A silent breakthrough in animals vaccinated with attenuated cell line of T. annulata


First joint AITVM-STVM Conference, Berlin, Germany, 4 - 08 September 2016, pp.101

  • Publication Type: Conference Paper / Full Text
  • City: Berlin
  • Country: Germany
  • Page Numbers: pp.101
  • Van Yüzüncü Yıl University Affiliated: Yes


Tick-borne diseases: Theileria vaccines 

A silent breakthrough in animals vaccinated with attenuated cell line of T. annulata

Huseyin Bilgin Bilgic1*, Ayca Aksulu1, Ahmet Hakan Unlu2, Serkan Bakirci1, Onur
Kose1, Selin Hacilarlioglu1, Hasan Eren1, William Weir3, Tulin Karagenc1

1Faculty of Veterinary Medicine, Department of Parasitology, Adnan Menderes
University, Aydın, Turkey
2University of Yüzüncü Yıl, Gevaş Vocational School, Van, Turkey
3Institute of Biodiversity Animal Health and Comparative Medicine, College of
Medical, Veterinary and Life Sciences, University of Glasgow, Glasgow, United

Tropical theileriosis is caused by the protozoan parasite Theileria annulata and is
transmitted by several species of Ixodid ticks of the genus Hyalomma. It is an
economically important bovine disease, which is widespread between longitude
30?W-150?E and latitude 15?-60?N. Apart from the use of acaricides, the most effective
way to protect cattle from disease is the use of attenuated schizont vaccine for
immunization. Immune cattle develop a solid immunity against the same and to a
certain degree against heterologous strains. Such heterologous parasites can alter
the population structure and cause the formation of genetically diverse populations if
transmission occurs. Sexual recombination and transmission intensity play a
significant role in generating genetic diversity. Recent field reports have been
indicated an increasing number of the breakthrough cases in vaccinated animals.
And some suffered from severe theileriosis and died. This raised the question of “Can
attenuated schizont vaccine protect against challenge with local parasites and are
genotipically diverse parasites able to cause severe clinical infection in vaccinated
cattle?”. A total of 143 animals vaccinated by attenuated schizont vaccine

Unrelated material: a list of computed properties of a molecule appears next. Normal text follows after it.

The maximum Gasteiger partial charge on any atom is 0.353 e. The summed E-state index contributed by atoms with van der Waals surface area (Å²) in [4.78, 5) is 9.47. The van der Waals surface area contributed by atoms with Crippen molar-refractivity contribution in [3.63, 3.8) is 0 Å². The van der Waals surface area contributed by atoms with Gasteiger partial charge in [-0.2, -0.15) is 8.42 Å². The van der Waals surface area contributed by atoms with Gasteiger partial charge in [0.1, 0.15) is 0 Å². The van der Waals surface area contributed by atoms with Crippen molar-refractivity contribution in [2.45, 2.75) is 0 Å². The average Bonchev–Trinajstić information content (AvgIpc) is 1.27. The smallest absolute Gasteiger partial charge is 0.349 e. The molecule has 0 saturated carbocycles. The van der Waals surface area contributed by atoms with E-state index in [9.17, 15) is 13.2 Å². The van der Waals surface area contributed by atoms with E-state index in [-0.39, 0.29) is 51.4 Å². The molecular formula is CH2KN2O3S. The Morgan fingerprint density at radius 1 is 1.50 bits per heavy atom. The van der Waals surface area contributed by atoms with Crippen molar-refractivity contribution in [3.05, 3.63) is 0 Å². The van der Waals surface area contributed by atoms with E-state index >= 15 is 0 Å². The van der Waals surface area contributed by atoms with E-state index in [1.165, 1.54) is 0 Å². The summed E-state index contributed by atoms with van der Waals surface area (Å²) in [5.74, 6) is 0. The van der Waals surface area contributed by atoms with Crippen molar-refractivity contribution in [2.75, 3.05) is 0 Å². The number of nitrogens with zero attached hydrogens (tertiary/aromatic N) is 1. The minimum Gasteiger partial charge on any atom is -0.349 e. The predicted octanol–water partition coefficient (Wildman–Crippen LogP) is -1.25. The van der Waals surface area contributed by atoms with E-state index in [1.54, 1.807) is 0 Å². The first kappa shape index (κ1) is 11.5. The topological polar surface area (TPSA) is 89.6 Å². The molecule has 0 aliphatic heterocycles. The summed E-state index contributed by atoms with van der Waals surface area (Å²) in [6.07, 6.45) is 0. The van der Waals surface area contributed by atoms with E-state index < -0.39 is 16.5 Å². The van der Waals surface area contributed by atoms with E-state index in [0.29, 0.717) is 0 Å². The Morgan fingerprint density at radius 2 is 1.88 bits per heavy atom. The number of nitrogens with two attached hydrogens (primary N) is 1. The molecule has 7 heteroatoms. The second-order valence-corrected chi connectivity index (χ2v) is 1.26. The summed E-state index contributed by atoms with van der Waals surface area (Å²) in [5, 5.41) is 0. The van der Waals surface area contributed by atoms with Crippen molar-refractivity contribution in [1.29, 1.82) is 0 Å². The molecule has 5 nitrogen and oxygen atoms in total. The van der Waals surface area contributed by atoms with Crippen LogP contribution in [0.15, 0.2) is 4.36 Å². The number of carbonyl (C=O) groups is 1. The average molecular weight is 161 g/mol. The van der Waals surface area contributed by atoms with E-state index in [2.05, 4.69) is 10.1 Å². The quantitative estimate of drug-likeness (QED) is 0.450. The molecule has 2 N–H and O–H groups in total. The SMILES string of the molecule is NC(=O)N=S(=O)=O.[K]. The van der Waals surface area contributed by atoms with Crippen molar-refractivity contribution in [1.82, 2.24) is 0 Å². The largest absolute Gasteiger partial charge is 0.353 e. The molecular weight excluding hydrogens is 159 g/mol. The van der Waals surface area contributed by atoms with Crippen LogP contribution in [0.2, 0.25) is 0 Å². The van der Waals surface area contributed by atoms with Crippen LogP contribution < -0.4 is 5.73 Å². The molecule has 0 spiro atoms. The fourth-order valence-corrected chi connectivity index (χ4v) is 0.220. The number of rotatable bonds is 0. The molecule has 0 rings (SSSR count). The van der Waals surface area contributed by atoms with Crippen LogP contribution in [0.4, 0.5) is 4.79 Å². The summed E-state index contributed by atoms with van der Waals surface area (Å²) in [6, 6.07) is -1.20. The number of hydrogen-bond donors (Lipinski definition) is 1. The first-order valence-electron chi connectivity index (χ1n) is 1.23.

(TEYLOVACTM, Vetal) were screened between April-September 2013. Blood
samples were collected before and 45 days after vaccination and at 30 days intervals
during the disease season. DNA samples were initially screened for the presence of
T.annulata using cytob1 PCR. Then, all T.annulata positive samples were genotyped
using 23 mini and microsatellite polymorphic markers. Highresolution Spreadex gels
(Elchrom ScientificTM) were used to determine the size of each different mini and
microsatellite alleles of T.annulata. Results obtained from genotyping analysis
indicated that a certain level of protection was maintained in animals after
vaccination, however TEYLOVACTM did not provide same level of protection against
heterologous genotypes in the field. T.annulata positive animals were found to
harbour multiple parasite genotypes and the mean number of alleles per locus
ranged from 0.27 to 2.94. Principal co-ordinate analysis using the multi-locus
genotype dataset showed a high level of genotypic diversity within the same farm
and/or between different regions. Some of the detected MLGs from certain farms
were cluster into different quadrants, suggesting geographic sub-structuring of the
field population. The results presented here highlight the significant role of
transmission intensity together with cattle carrying genetically diverse populations
have the potential to cause severe disease even in vaccinated cattle.
This study was financially supported by a grant from the TUBITAK (Ref. TUBITAK-